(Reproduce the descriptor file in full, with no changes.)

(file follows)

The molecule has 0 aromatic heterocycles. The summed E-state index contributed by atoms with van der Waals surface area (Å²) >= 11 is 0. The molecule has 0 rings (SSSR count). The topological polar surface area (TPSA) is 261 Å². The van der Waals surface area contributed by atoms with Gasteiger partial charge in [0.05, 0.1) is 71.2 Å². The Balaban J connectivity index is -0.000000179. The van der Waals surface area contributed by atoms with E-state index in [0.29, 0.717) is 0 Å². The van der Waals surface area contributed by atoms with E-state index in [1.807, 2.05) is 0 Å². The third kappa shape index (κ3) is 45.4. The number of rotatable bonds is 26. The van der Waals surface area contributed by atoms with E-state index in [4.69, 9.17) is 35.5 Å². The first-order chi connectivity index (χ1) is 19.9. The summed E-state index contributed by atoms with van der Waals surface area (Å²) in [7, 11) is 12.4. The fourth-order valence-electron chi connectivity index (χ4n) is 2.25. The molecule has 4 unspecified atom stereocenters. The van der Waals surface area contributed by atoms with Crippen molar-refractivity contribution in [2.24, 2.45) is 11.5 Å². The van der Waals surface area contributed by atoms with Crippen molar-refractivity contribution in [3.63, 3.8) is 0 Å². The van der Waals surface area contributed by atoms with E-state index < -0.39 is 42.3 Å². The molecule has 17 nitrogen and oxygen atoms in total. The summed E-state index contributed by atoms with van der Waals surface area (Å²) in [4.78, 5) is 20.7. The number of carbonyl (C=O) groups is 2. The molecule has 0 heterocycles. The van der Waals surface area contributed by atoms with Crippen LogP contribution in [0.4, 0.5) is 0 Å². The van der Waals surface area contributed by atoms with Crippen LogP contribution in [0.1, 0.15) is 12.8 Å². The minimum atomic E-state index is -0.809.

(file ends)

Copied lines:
The molecule has 0 aromatic heterocycles. The summed E-state index contributed by atoms with van der Waals surface area (Å²) >= 11 is 0. The molecule has 0 rings (SSSR count). The topological polar surface area (TPSA) is 261 Å². The van der Waals surface area contributed by atoms with Gasteiger partial charge in [0.05, 0.1) is 71.2 Å². The Balaban J connectivity index is -0.000000179. The van der Waals surface area contributed by atoms with E-state index in [0.29, 0.717) is 0 Å². The van der Waals surface area contributed by atoms with E-state index in [1.807, 2.05) is 0 Å². The third kappa shape index (κ3) is 45.4. The number of rotatable bonds is 26. The van der Waals surface area contributed by atoms with E-state index in [4.69, 9.17) is 35.5 Å². The first-order chi connectivity index (χ1) is 19.9. The summed E-state index contributed by atoms with van der Waals surface area (Å²) in [7, 11) is 12.4. The fourth-order valence-electron chi connectivity index (χ4n) is 2.25. The molecule has 4 unspecified atom stereocenters. The van der Waals surface area contributed by atoms with Crippen molar-refractivity contribution in [2.24, 2.45) is 11.5 Å². The van der Waals surface area contributed by atoms with Crippen molar-refractivity contribution in [3.63, 3.8) is 0 Å². The van der Waals surface area contributed by atoms with E-state index < -0.39 is 42.3 Å². The molecule has 17 nitrogen and oxygen atoms in total. The summed E-state index contributed by atoms with van der Waals surface area (Å²) in [4.78, 5) is 20.7. The number of carbonyl (C=O) groups is 2. The molecule has 0 heterocycles. The van der Waals surface area contributed by atoms with Crippen LogP contribution in [0.4, 0.5) is 0 Å². The van der Waals surface area contributed by atoms with Crippen LogP contribution in [0.1, 0.15) is 12.8 Å². The minimum atomic E-state index is -0.809.